Enterprise RPC framework zRPC

The recent hot open source project go-zero is an integrated variety of engineering practices including Web and RPC protocols for a full-featured microservices framework, today we will analyze the RPC part of zRPC github.com/zeromicro/go-zero/tree/master/zrpc).

The underlying dependency of zRPC on gRPC has built-in modules for service registration, load balancing, and interceptors, which also include adaptive load dropping, adaptive fusion, flow limiting, and other microservice governance schemes, making it an easy-to-use enterprise-class RPC framework that can be used directly in production.

zRPC First Look#

zRPC supports both direct connection and etcd-based service discovery. We use etcd-based service discovery as an example to demonstrate the basic use of zRPC.


Create the hello.yaml configuration file with the following configuration.

Name: hello.rpc // Service name
ListenOn: // Listen address
- // ETCD service address
Key: hello.rpc // Service registration key
Create proto file#

Create the hello.proto file and generate the corresponding go code

syntax = "proto3";
package pb;
service Greeter {
rpc SayHello (HelloRequest) returns (HelloReply) {}
message HelloRequest {
string name = 1;
message HelloReply {
string message = 1;

Code Generation

$ protoc --go_out=plugins=grpc:. hello.proto
package main
import (
type Config struct {
var cfgFile = flag.String("f", "./hello.yaml", "cfg file")
func main() {
var cfg Config
conf.MustLoad(*cfgFile, &cfg)
srv, err := zrpc.NewServer(cfg.RpcServerConf, func(s *grpc.Server) {
pb.RegisterGreeterServer(s, &Hello{})
if err != nil {
type Hello struct{}
func (h *Hello) SayHello(ctx context.Context, in *pb.HelloRequest) (*pb.HelloReply, error) {
return &pb.HelloReply{Message: "hello " + in.Name}, nil
package main
import (
func main() {
client := zrpc.MustNewClient(zrpc.RpcClientConf{
Etcd: discov.EtcdConf{
Hosts: []string{""},
Key: "hello.rpc",
conn := client.Conn()
hello := pb.NewGreeterClient(conn)
reply, err := hello.SayHello(context.Background(), &pb.HelloRequest{Name: "go-zero"})
if err != nil {

Start the service and see if the service is registered:

$ ETCDCTL_API=3 etcdctl get hello.rpc --prefix

Run the client to see the output.

hello go-zero

This example demonstrates the basic use of zRPC, and you can see that building an RPC service with zRPC is very simple and requires only a few lines of code, so let's continue our exploration

zRPC Principle Analysis#

The following figure shows the architecture diagram and main components of zRPC


zRPC consists of the following main modules.

  • discov: service discovery module, which implements the service discovery function based on etcd
  • resolver: service registration module, which implements the resolver.Builder interface of gRPC and registers to gRPC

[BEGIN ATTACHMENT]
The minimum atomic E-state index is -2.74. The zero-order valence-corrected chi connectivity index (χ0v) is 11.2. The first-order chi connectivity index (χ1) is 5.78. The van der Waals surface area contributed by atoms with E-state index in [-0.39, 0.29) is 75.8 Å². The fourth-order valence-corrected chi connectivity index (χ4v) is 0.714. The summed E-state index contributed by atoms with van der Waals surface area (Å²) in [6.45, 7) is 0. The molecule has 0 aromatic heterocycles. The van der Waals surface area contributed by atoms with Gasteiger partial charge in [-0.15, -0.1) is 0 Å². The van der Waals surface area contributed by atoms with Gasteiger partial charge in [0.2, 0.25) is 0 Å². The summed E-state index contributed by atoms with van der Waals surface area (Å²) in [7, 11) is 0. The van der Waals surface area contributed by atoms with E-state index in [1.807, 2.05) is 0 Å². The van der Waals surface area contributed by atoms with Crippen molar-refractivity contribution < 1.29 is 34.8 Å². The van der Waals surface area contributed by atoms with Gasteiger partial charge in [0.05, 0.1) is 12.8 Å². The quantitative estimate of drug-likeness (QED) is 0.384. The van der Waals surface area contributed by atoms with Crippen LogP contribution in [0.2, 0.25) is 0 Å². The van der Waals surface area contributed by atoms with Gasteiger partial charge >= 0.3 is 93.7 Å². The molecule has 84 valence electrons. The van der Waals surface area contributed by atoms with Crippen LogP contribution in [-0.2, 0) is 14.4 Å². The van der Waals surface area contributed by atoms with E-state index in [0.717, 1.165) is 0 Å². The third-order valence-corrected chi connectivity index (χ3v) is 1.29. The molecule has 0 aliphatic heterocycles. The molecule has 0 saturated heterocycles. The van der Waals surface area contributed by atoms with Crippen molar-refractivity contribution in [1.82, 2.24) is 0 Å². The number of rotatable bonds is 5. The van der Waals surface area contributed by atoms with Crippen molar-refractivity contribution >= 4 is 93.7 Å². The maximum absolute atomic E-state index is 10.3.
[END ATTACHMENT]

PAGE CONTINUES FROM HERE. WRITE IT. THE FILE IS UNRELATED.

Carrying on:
• interceptor: interceptor, intercept request and response processing
  • balancer: load balancer module that implements the p2c load balancing algorithm and is registered to gRPC
  • client: zRPC client, responsible for initiating requests
  • server: zRPC server, responsible for processing requests

The main components of zRPC and the main functions of each module are introduced here, among which the resolver and balancer modules implement the open interfaces of gRPC and realize custom resolver and balancer. The interceptor module is the focus of the entire zRPC functionality.

Interceptor module#

gRPC provides interceptor function, mainly for additional processing before and after the request interception operation, which interceptor contains client-side interceptor and server-side interceptor, and is divided into a unary interceptor and stream (Stream) interceptor, here we mainly explain the unary interceptor, stream interceptor the same.


The client-side interceptor is defined as follows:

type UnaryClientInterceptor func(ctx context.Context, method string, req, reply interface{}, cc *ClientConn, invoker UnaryInvoker, opts ...CallOption) error

where method is the method name, req, reply are the request and response parameters, cc is the client connection object, invoker parameter is the real execution of the rpc method handler is actually called in the interceptor execution

The server-side interceptor is defined as follows:

type UnaryServerInterceptor func(ctx context.Context, req interface{}, info *UnaryServerInfo, handler UnaryHandler) (resp interface{}, err error)

req is the request parameter, info contains the request method properties, and handler is the wrapper for the server-side method, which is also called in the interceptor.

zRPC has a rich set of built-in interceptors, including adaptive dowload, adaptive fusion, permission validation, prometheus metrics collection, etc. Due to the large number of interceptors, space is limited to analyze all the interceptors one by one, here we mainly analyze two, adaptive fusion and prometheus service monitoring metrics collection.

Built-in interceptor analysis#

Adaptive fuse (breaker)#

When the client initiates a request to the server, the client will record the error returned by the server, and when the error reaches a certain percentage, the client will fuse the process itself, discarding a certain percentage of requests to protect downstream dependencies, and can automatically recover. zRPC adaptive fusion follows the [Google SRE](https://landing.google. com/sre/sre-book/chapters/handling-overload) with the following algorithm for overload protection.

requests: total number of requests

accepts: number of normal requests

K: multiplier (Google SRE recommends 2)